1. Explosives Detection, Mitigation and Response
  2. Social, Behavioral, and Economic Sciences
  3. Risk and Decision Sciences
  4. Human Factors Aspects of Technology
  5. Chemical Threats and Countermeasures
  6. Biological Threats and Countermeasures
  7. Food and Agriculture Security
  8. Transportation Security
  9. Border Security
  10. Immigration Studies
  11. Maritime and Port Security
  12. Infrastructure Protection
  13. Natural Disasters and Related Geophysical Studies
  14. Emergency Preparedness and Response
  15. Communications and Interoperability
  16. Advanced Data Analysis and Visualization

The S&T Directorate is the primary research and development arm of DHS. The Directorate organizes the vast scientific and technological resources of the United States to prevent or mitigate the effects of catastrophic terrorism against the United States or its allies. Before completing your application, read more on the S&T Divisions and the 16 research areas above. S&T Directorate investments are tied directly to technology gaps identified by its customers. Closing these technology gaps will require an investment in scientific research and development activities to address these High Priority Technology Needs.

Undergraduate Scholarship Details

  • You must be majoring in a homeland security science, technology, engineering or mathematics (HS-STEM) field which is a STEM field with coursework and/or research relevant to a homeland security research area. See DHS Research Areas.
  • If you have been attending college full-time, you must be in your second year of college attendance as of the application deadline.
  • If you have attended college on a part-time basis, or a combination of part-time and full-time, since completing high school, you must have completed a total of at least 45 but no more than 60 semester hours (60 to 75 quarter hours) as of the application deadline.
  • If you have any commitments such as active military service, a co-op program, or study abroad that would prevent you from attending school full-time, attending the fall 2011 DHS HS-STEM Career Development Conference and participating full-time in a 10-week internship during the summer of 2011, or completing the homeland security service requirement following receipt of your degree, you are ineligible.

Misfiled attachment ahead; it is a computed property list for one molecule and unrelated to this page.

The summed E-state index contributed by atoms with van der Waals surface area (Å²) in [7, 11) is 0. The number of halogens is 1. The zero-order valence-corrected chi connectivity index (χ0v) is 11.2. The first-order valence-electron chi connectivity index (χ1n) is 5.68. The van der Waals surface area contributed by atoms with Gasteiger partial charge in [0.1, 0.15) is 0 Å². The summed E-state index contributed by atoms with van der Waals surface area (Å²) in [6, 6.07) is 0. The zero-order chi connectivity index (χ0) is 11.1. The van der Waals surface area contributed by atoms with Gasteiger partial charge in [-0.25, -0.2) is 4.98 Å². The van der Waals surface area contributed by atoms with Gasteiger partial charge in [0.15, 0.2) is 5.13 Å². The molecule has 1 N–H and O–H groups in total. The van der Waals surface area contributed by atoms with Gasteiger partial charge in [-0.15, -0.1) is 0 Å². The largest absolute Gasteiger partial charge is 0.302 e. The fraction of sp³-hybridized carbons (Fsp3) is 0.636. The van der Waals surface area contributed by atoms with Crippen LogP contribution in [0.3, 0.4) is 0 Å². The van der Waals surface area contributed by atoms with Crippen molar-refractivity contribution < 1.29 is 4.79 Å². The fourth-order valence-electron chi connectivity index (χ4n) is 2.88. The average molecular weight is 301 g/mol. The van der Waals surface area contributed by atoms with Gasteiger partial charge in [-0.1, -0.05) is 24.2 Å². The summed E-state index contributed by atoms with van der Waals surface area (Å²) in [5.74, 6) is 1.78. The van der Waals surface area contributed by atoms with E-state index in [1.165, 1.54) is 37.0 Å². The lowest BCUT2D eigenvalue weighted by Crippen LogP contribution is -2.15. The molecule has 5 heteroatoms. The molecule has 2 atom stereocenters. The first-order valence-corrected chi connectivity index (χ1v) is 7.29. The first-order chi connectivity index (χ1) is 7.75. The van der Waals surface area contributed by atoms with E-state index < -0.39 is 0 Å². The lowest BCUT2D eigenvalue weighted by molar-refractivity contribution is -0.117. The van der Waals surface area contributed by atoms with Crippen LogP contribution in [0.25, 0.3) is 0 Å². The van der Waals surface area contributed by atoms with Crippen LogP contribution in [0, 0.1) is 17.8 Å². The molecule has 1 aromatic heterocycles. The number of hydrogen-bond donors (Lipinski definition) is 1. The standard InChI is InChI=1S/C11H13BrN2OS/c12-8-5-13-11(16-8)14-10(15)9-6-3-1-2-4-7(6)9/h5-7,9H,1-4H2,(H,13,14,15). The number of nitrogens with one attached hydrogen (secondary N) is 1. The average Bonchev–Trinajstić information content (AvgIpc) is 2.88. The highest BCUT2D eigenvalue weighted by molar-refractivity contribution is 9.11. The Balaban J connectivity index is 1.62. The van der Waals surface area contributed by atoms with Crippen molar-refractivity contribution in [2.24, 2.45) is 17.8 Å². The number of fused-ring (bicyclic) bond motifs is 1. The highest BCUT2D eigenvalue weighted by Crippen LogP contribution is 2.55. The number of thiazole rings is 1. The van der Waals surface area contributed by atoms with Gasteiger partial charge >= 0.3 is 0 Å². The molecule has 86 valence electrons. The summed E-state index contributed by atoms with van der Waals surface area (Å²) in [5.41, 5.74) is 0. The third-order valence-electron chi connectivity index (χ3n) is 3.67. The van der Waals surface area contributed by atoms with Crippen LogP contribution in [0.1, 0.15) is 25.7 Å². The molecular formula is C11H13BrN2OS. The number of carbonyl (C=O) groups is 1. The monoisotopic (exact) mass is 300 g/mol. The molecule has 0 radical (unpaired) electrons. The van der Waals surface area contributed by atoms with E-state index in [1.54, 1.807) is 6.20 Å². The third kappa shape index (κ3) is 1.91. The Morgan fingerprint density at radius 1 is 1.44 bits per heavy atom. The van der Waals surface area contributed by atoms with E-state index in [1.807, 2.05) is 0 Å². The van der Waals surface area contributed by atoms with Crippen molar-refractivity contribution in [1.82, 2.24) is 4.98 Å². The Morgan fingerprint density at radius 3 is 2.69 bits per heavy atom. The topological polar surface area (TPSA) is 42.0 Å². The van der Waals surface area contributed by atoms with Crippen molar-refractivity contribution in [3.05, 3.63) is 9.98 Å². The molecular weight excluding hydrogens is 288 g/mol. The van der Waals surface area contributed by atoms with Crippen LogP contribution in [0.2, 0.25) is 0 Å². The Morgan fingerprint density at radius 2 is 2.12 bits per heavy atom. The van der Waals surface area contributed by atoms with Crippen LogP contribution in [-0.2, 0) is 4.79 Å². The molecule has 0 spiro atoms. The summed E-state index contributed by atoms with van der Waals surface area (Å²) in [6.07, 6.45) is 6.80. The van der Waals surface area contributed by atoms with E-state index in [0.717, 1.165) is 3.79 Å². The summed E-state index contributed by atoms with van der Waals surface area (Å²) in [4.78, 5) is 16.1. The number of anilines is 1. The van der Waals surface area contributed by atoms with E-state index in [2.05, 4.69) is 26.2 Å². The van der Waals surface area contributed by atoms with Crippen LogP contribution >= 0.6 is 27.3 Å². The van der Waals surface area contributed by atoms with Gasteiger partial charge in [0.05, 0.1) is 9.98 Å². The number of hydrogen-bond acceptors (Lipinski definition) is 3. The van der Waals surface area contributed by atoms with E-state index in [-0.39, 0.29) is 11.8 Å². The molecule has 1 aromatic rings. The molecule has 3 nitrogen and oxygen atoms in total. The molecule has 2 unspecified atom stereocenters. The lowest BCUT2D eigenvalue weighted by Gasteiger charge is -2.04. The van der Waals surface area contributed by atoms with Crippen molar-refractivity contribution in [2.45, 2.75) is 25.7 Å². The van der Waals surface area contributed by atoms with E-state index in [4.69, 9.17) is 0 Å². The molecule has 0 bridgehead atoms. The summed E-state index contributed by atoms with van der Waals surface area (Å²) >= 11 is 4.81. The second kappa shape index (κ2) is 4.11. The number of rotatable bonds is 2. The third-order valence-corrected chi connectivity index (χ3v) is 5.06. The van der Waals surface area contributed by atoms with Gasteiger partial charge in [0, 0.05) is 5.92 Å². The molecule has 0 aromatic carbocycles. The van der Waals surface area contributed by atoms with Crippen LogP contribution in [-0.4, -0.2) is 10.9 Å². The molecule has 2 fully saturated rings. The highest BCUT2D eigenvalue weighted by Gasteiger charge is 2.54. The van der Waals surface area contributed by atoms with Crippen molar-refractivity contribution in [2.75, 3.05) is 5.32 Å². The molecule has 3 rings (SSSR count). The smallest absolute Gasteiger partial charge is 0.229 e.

Stipend

  • $1,000/month for 9 months during the academic year; $5,000 for the 10-week summer internship

Tuition

  • Full tuition and mandatory, nonrefundable fees paid

Duration

  • Appointments are for two years, beginning fall 2011, given satisfactory academic progress and availability of funding.

Research Internship and Service Requirement

  • A 10-week, continuous, off-campus research internship at DHS or a DHS-affiliated facility will be required during the summer between your first and second year appointments. Internship placement will be coordinated through this program.
  • A one-year, full-time service requirement in a relevant HS-STEM field will be required. This requirement will be fulfilled with paid employment that you will secure through traditional job search techniques. The work done during this service must be applicable to one of the 16 homeland security research areas. The one-year service commitment must be served at a DHS-approved STEM venue and must be completed within two years of your final stipend payment. Options for completing this service requirement at a DHS-approved STEM venue include full-time service for: (1) one continuous year; or (2) two six-month periods at no more than two locations.
Fannie and John Hertz Foundation Graduate Fellowship
November

http://www.hertzfoundation.org/dx/Fellowships/

The Foundation provides fellowships to the exceptionally talented in the study of applied sciences and engineering. They look to support the graduate education of America's most promising technical talent, the Ph.D.-directed effort of the young men and women who can be expected to have the greatest impact on the application of the physical sciences to human problems during the next half-century. In addition to financial support, the Foundation provides ongoing mentoring, symposia and a network of peers providing Fellows with a forum to share ideas and explore opportunities throughout their careers. The Foundation is developing ways for Hertz Fellows to communicate with their peers across generational and disciplinary lines, further enhancing their opportunities to gather information, form scientific networks, and make contributions. The Graduate Fellowship Award is based on merit (not need) and consists of a cost-of-education allowance and a personal-support stipend for up to five years.

biology, engineering
J. Edgar Hoover Foundation Fellowships
April

http://www.jehooverfoundation.org/scholarships.asp

The J. Edgar Hoover Foundation offers two types of scholarships:

  1. A series of smaller scholarships, ranging from $500-$1,000 for academic study at the undergraduate and graduate level.